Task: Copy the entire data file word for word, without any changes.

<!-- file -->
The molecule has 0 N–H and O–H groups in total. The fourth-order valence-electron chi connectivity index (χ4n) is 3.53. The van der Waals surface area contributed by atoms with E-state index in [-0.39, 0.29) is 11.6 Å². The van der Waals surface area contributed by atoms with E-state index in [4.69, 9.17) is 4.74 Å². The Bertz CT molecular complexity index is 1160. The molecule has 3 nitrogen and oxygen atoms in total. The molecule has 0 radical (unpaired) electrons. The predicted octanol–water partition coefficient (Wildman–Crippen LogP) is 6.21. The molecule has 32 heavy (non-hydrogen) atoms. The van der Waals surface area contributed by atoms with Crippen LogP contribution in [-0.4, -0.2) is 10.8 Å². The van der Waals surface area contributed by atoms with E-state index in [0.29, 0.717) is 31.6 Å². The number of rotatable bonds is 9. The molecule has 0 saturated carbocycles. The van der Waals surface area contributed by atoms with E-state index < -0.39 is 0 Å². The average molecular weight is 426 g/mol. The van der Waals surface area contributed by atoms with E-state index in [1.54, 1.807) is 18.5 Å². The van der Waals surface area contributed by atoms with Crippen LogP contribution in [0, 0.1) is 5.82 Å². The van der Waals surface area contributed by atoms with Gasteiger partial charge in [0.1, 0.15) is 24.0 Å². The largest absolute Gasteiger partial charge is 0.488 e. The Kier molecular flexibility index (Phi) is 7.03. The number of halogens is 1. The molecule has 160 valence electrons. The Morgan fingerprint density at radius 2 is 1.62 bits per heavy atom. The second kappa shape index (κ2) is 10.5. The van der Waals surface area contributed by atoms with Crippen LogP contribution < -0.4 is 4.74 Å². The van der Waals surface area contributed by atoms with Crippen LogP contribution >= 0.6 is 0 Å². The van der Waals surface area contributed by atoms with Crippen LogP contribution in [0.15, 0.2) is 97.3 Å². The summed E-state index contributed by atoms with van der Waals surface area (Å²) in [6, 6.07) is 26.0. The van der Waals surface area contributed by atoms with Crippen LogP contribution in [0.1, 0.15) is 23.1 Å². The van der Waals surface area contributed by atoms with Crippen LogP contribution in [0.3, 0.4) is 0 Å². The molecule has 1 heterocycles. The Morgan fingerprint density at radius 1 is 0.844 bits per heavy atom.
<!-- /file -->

The molecule has 0 N–H and O–H groups in total. The fourth-order valence-electron chi connectivity index (χ4n) is 3.53. The van der Waals surface area contributed by atoms with E-state index in [-0.39, 0.29) is 11.6 Å². The van der Waals surface area contributed by atoms with E-state index in [4.69, 9.17) is 4.74 Å². The Bertz CT molecular complexity index is 1160. The molecule has 3 nitrogen and oxygen atoms in total. The molecule has 0 radical (unpaired) electrons. The predicted octanol–water partition coefficient (Wildman–Crippen LogP) is 6.21. The molecule has 32 heavy (non-hydrogen) atoms. The van der Waals surface area contributed by atoms with Crippen LogP contribution in [-0.4, -0.2) is 10.8 Å². The van der Waals surface area contributed by atoms with E-state index in [0.29, 0.717) is 31.6 Å². The number of rotatable bonds is 9. The molecule has 0 saturated carbocycles. The van der Waals surface area contributed by atoms with E-state index < -0.39 is 0 Å². The average molecular weight is 426 g/mol. The van der Waals surface area contributed by atoms with E-state index in [1.54, 1.807) is 18.5 Å². The van der Waals surface area contributed by atoms with Crippen LogP contribution in [0, 0.1) is 5.82 Å². The van der Waals surface area contributed by atoms with Gasteiger partial charge in [0.1, 0.15) is 24.0 Å². The largest absolute Gasteiger partial charge is 0.488 e. The Kier molecular flexibility index (Phi) is 7.03. The number of halogens is 1. The molecule has 160 valence electrons. The Morgan fingerprint density at radius 2 is 1.62 bits per heavy atom. The second kappa shape index (κ2) is 10.5. The van der Waals surface area contributed by atoms with Crippen LogP contribution < -0.4 is 4.74 Å². The van der Waals surface area contributed by atoms with Crippen LogP contribution >= 0.6 is 0 Å². The van der Waals surface area contributed by atoms with Crippen LogP contribution in [0.15, 0.2) is 97.3 Å². The summed E-state index contributed by atoms with van der Waals surface area (Å²) in [6, 6.07) is 26.0. The van der Waals surface area contributed by atoms with Crippen LogP contribution in [0.1, 0.15) is 23.1 Å². The van der Waals surface area contributed by atoms with Crippen LogP contribution in [0.3, 0.4) is 0 Å². The molecule has 1 heterocycles. The Morgan fingerprint density at radius 1 is 0.844 bits per heavy atom.